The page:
The Earth sits in a stream of accelerated particles coming in from the Sun, interstellar material, and galactic sources.
Instead, they could be interstellar rovers captured by the Sun's gravity.
The greatest challenge of interstellar travel is the enormous distances between stars.
The solar system formed 4.6 billion years ago from an interstellar cloud of gas and dust.
Most will crash into the Sun, strike another planet, or be flung by Jupiter's gravity into interstellar space.
Some scientists tend to scoff at the idea of interstellar travel because of the enormous distances that separate the stars.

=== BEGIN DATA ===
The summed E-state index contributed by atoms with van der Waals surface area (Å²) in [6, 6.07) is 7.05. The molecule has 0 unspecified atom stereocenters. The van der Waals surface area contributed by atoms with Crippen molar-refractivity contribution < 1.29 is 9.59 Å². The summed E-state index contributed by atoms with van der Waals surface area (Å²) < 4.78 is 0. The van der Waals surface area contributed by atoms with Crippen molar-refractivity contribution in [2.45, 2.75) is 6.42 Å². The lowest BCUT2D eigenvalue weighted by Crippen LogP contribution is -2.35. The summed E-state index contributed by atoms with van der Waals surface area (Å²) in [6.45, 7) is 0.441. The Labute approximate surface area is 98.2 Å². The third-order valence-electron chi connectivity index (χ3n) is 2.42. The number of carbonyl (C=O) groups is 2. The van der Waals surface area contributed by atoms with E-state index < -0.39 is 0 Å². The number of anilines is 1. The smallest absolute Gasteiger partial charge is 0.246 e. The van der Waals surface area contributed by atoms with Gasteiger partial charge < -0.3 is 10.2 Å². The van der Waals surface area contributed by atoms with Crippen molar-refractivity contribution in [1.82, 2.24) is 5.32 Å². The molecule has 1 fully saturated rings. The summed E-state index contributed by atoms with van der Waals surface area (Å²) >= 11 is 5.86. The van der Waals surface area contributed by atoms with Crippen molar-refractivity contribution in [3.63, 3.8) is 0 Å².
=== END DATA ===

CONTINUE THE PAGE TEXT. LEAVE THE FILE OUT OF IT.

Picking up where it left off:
More dark clouds of interstellar dust with intriguing shapes are seen silhouetted against the glowing interstellar gas at the top right.
They may not exit the comet clouds and into proper interstellar space for up to another 40,000 years after that.
Very few species had achieved interstellar travel at this time in the Galaxy.
Technologies based on resources drawn from all over the Solar System will make interstellar trips affordable.